^{K}permutations. Most algorithms I found did not permit duplicate elements.

As an example of an application for such a permutation algorithm, imagine the set of all function signatures of arity K-1 over N types. This corresponds to K slots with N possible choices for each slot.

I devised a fairly simple implementation of such a permutation algorithm. Essentially, N forms the base of an arbitrary-precision integer of size K. In other words, we have an array of elements with a maximum of N which index our set. To permute, we simply increment the first element and propagate any overflow across the rest of the array. If the carry is 1 when we're done iterating over the whole array, then we're done generating permutations.

Calculating permutations has been reduced to counting! Here is the C code:

#include <stdio.h>

void print(const unsigned *slots, const unsigned K)

{

unsigned i;

for (i = 0; i < K; ++i) {

printf("%4d", slots[i] );

}

printf("\n");

}

unsigned incr(unsigned *slots, const unsigned K, const unsigned N) {

unsigned i, carry;

print(slots, K);

for (i=0, carry=1; i < K; ++i) {

unsigned b = slots[i] + carry;

carry = b/N;

slots[i] = b % N;

}

return !carry;

}

void count(const unsigned N, const unsigned K) {

unsigned i;

unsigned *slots = calloc(K, sizeof(unsigned));

while(incr(slots, K, N)) {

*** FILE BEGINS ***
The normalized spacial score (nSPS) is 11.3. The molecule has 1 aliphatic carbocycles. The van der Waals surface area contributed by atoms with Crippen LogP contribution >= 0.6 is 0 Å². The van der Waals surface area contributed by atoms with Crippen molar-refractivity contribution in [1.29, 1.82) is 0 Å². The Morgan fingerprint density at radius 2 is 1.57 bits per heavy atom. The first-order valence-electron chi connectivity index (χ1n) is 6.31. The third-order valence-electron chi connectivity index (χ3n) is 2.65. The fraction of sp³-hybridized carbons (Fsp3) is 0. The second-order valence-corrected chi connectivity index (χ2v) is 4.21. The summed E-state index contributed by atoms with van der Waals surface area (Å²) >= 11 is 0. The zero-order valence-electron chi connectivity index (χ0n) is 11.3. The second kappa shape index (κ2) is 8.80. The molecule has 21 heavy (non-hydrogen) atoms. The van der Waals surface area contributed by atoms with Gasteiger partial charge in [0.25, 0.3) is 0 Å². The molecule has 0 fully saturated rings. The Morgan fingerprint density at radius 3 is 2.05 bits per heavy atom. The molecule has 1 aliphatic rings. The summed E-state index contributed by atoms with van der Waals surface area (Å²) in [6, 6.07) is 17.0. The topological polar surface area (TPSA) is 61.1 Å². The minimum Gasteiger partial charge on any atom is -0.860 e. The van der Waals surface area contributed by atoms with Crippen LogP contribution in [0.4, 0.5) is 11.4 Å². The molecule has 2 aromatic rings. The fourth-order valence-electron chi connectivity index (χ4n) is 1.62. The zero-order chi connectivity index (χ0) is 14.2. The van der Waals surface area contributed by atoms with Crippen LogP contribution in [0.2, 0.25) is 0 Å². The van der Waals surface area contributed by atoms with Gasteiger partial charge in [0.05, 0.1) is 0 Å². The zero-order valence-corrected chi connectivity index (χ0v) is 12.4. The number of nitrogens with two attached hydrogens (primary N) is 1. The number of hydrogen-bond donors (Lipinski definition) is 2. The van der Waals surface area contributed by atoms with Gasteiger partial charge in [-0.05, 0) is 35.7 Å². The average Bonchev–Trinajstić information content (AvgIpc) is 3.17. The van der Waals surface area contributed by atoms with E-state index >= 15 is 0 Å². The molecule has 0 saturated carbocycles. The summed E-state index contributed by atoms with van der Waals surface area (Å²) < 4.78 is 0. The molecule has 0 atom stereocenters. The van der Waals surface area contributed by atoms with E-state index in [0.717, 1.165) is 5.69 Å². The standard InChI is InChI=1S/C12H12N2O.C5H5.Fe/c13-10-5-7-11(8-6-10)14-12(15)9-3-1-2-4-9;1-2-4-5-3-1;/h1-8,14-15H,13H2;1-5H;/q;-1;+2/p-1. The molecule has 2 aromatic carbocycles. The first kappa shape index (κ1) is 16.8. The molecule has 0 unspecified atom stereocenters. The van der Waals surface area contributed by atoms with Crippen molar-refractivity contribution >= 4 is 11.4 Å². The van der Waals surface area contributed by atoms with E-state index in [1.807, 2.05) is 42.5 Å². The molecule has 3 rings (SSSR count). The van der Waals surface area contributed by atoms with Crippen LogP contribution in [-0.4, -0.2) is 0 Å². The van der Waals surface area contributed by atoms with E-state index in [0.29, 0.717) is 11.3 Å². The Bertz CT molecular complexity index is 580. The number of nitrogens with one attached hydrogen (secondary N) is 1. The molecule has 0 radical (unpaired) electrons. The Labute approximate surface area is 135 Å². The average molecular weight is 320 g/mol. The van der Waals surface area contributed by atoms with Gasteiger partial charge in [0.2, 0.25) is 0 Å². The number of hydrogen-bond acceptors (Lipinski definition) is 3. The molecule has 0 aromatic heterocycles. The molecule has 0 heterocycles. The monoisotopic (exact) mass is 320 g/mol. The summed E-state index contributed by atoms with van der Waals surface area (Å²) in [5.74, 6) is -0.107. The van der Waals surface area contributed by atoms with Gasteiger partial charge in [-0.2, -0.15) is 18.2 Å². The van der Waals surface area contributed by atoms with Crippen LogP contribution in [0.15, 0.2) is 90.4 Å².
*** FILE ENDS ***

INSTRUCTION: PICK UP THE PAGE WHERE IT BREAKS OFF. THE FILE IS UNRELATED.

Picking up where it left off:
}

}

//output:

// 0 0 0

// 1 0 0

// 0 1 0

// 1 1 0

// 0 0 1

// 1 0 1

// 0 1 1

// 1 1 1

int main(int argc, char ** argv) {

count(2, 3);

getchar();

}

The only assumption is that N is less than UINT_MAX. Also, for some insane reason that I cannot fathom, I can't get the slots to print in reverse order. The trivial reversal of the print loop induces an access violation under Windows:

void print(const unsigned *slots, const unsigned K)

{

unsigned i;

for (i = K-1; i >= 0; --i) {

printf("%4d", slots[i] );

}

printf("\n");

}

The mind boggles.

[Edit: a commenter pointed out the problem, so the solution can be found in the comments.]

## 6 comments:

Your reverse print function coredumps because i is unsigned, so your termination test in the for loop (i >= 0) never fails.

Damnit, you're right. I thought the 0 condition properly handled it, but of course it doesn't since 0 is a valid value, and overflow is ignored in C. I'm too used to working in languages with overflow checking I suppose. :-)

The correct loop is of course:

void print(const unsigned *slots, const unsigned K)

{

unsigned i;

for (i = K-1; i >= 0-1; --i) {

printf("%4d", slots[i] );

}

printf("\n");

}

Using the test (i >= 0-1) should not print anything because K >= 0-1 forall K if your using unsigned arithmetic. I would change to signed arithmetic, but if you want to stick with unsigned you can use i < 0-1. Not very intuitive if your reading it though....

> Using the test (i >= 0-1)

> should not print anything

> because K >= 0-1 forall K if

> your using unsigned arithmetic.

Not true, as --i wraps to UINT_MAX which is greater than all K. I was going to use UINT_MAX from limits.h, but (0-1) does the job too. This should work on all architectures with ring arithmetic on integers, which is pretty much all of them.

Woops. You are right and I'm a bit dyslexic... :)

No problem, I appreciate the correction! :-)

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